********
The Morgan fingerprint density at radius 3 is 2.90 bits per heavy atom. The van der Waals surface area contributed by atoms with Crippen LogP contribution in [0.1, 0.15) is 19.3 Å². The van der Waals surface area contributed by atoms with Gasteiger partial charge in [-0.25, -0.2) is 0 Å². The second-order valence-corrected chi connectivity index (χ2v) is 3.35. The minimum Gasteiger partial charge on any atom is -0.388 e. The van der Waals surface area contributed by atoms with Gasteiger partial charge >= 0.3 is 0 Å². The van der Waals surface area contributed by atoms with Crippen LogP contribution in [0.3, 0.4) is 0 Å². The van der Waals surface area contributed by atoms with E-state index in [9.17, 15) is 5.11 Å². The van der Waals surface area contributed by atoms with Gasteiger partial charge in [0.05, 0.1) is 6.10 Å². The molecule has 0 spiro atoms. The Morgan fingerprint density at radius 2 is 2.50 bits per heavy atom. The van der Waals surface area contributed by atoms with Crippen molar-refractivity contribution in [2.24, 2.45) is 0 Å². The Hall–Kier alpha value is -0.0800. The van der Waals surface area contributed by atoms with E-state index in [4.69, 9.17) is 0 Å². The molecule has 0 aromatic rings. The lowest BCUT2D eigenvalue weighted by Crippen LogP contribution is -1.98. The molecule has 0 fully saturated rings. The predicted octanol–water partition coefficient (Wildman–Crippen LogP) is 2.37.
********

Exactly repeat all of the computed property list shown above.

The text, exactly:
The Morgan fingerprint density at radius 3 is 2.90 bits per heavy atom. The van der Waals surface area contributed by atoms with Crippen LogP contribution in [0.1, 0.15) is 19.3 Å². The van der Waals surface area contributed by atoms with Gasteiger partial charge in [-0.25, -0.2) is 0 Å². The second-order valence-corrected chi connectivity index (χ2v) is 3.35. The minimum Gasteiger partial charge on any atom is -0.388 e. The van der Waals surface area contributed by atoms with Gasteiger partial charge >= 0.3 is 0 Å². The van der Waals surface area contributed by atoms with Crippen LogP contribution in [0.3, 0.4) is 0 Å². The van der Waals surface area contributed by atoms with E-state index in [9.17, 15) is 5.11 Å². The van der Waals surface area contributed by atoms with Gasteiger partial charge in [0.05, 0.1) is 6.10 Å². The molecule has 0 spiro atoms. The Morgan fingerprint density at radius 2 is 2.50 bits per heavy atom. The van der Waals surface area contributed by atoms with Crippen molar-refractivity contribution in [2.24, 2.45) is 0 Å². The Hall–Kier alpha value is -0.0800. The van der Waals surface area contributed by atoms with E-state index in [4.69, 9.17) is 0 Å². The molecule has 0 aromatic rings. The lowest BCUT2D eigenvalue weighted by Crippen LogP contribution is -1.98. The molecule has 0 fully saturated rings. The predicted octanol–water partition coefficient (Wildman–Crippen LogP) is 2.37.